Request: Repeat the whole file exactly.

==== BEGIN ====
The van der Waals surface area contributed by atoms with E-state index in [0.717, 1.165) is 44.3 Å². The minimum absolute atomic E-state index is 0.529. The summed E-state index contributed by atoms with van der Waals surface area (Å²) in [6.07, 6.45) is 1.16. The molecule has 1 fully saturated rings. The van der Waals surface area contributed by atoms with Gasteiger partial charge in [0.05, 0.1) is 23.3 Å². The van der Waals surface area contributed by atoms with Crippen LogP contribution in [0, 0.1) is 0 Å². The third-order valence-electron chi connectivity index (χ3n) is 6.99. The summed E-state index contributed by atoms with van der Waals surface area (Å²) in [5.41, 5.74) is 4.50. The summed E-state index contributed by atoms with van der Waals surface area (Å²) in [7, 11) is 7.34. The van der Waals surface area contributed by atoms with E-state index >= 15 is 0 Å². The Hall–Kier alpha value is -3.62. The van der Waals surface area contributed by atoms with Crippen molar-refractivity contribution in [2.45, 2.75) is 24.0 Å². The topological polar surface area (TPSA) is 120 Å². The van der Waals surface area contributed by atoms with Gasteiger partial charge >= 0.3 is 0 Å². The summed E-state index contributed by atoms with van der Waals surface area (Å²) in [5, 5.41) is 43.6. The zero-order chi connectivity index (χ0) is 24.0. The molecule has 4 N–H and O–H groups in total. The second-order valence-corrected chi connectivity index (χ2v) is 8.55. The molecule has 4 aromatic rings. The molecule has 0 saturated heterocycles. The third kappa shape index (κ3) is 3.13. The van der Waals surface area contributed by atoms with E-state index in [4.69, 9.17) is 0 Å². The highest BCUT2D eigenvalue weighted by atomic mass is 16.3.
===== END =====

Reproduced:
The van der Waals surface area contributed by atoms with E-state index in [0.717, 1.165) is 44.3 Å². The minimum absolute atomic E-state index is 0.529. The summed E-state index contributed by atoms with van der Waals surface area (Å²) in [6.07, 6.45) is 1.16. The molecule has 1 fully saturated rings. The van der Waals surface area contributed by atoms with Gasteiger partial charge in [0.05, 0.1) is 23.3 Å². The van der Waals surface area contributed by atoms with Crippen LogP contribution in [0, 0.1) is 0 Å². The third-order valence-electron chi connectivity index (χ3n) is 6.99. The summed E-state index contributed by atoms with van der Waals surface area (Å²) in [5.41, 5.74) is 4.50. The summed E-state index contributed by atoms with van der Waals surface area (Å²) in [7, 11) is 7.34. The van der Waals surface area contributed by atoms with E-state index >= 15 is 0 Å². The Hall–Kier alpha value is -3.62. The van der Waals surface area contributed by atoms with Crippen molar-refractivity contribution in [2.45, 2.75) is 24.0 Å². The topological polar surface area (TPSA) is 120 Å². The van der Waals surface area contributed by atoms with Gasteiger partial charge >= 0.3 is 0 Å². The summed E-state index contributed by atoms with van der Waals surface area (Å²) in [5, 5.41) is 43.6. The zero-order chi connectivity index (χ0) is 24.0. The molecule has 4 N–H and O–H groups in total. The second-order valence-corrected chi connectivity index (χ2v) is 8.55. The molecule has 4 aromatic rings. The molecule has 0 saturated heterocycles. The third kappa shape index (κ3) is 3.13. The van der Waals surface area contributed by atoms with E-state index in [4.69, 9.17) is 0 Å². The highest BCUT2D eigenvalue weighted by atomic mass is 16.3.